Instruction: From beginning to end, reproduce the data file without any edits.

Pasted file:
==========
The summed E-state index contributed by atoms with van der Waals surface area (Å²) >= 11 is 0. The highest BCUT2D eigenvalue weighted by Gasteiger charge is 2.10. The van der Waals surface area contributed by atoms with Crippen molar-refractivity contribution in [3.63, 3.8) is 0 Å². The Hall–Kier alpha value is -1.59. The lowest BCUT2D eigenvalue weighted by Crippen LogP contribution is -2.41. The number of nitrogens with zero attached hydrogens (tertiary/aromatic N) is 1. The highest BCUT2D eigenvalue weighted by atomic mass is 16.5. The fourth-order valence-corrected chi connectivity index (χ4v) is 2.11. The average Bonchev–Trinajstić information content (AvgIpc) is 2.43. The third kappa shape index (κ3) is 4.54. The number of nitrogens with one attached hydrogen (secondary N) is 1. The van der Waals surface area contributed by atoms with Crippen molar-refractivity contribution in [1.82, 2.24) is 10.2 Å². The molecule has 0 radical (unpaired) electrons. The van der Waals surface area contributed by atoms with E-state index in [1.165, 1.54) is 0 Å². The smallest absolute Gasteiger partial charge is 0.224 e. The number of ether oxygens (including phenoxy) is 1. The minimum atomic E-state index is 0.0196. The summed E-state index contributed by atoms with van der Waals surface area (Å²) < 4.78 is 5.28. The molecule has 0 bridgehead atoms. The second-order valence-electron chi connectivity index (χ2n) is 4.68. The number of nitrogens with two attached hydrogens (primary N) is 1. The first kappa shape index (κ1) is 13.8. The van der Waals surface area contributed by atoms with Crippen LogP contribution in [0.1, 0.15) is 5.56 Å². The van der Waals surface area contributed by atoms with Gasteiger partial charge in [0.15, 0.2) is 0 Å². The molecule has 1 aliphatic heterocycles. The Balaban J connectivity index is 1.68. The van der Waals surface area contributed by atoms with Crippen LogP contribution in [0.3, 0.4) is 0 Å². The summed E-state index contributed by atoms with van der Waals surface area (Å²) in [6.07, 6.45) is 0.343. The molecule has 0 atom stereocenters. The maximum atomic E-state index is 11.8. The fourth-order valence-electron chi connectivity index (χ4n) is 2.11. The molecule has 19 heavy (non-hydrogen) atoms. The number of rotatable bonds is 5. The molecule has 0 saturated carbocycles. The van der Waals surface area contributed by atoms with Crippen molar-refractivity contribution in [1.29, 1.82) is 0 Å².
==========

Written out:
The summed E-state index contributed by atoms with van der Waals surface area (Å²) >= 11 is 0. The highest BCUT2D eigenvalue weighted by Gasteiger charge is 2.10. The van der Waals surface area contributed by atoms with Crippen molar-refractivity contribution in [3.63, 3.8) is 0 Å². The Hall–Kier alpha value is -1.59. The lowest BCUT2D eigenvalue weighted by Crippen LogP contribution is -2.41. The number of nitrogens with zero attached hydrogens (tertiary/aromatic N) is 1. The highest BCUT2D eigenvalue weighted by atomic mass is 16.5. The fourth-order valence-corrected chi connectivity index (χ4v) is 2.11. The average Bonchev–Trinajstić information content (AvgIpc) is 2.43. The third kappa shape index (κ3) is 4.54. The number of nitrogens with one attached hydrogen (secondary N) is 1. The van der Waals surface area contributed by atoms with Crippen molar-refractivity contribution in [1.82, 2.24) is 10.2 Å². The molecule has 0 radical (unpaired) electrons. The van der Waals surface area contributed by atoms with E-state index in [1.165, 1.54) is 0 Å². The smallest absolute Gasteiger partial charge is 0.224 e. The number of ether oxygens (including phenoxy) is 1. The minimum atomic E-state index is 0.0196. The summed E-state index contributed by atoms with van der Waals surface area (Å²) < 4.78 is 5.28. The molecule has 0 bridgehead atoms. The second-order valence-electron chi connectivity index (χ2n) is 4.68. The number of nitrogens with two attached hydrogens (primary N) is 1. The first kappa shape index (κ1) is 13.8. The van der Waals surface area contributed by atoms with Crippen LogP contribution in [0.1, 0.15) is 5.56 Å². The van der Waals surface area contributed by atoms with Gasteiger partial charge in [0.15, 0.2) is 0 Å². The molecule has 1 aliphatic heterocycles. The Balaban J connectivity index is 1.68. The van der Waals surface area contributed by atoms with Crippen LogP contribution in [0.3, 0.4) is 0 Å². The summed E-state index contributed by atoms with van der Waals surface area (Å²) in [6.07, 6.45) is 0.343. The molecule has 0 atom stereocenters. The maximum atomic E-state index is 11.8. The fourth-order valence-electron chi connectivity index (χ4n) is 2.11. The molecule has 19 heavy (non-hydrogen) atoms. The number of rotatable bonds is 5. The molecule has 0 saturated carbocycles. The van der Waals surface area contributed by atoms with Crippen molar-refractivity contribution in [1.29, 1.82) is 0 Å².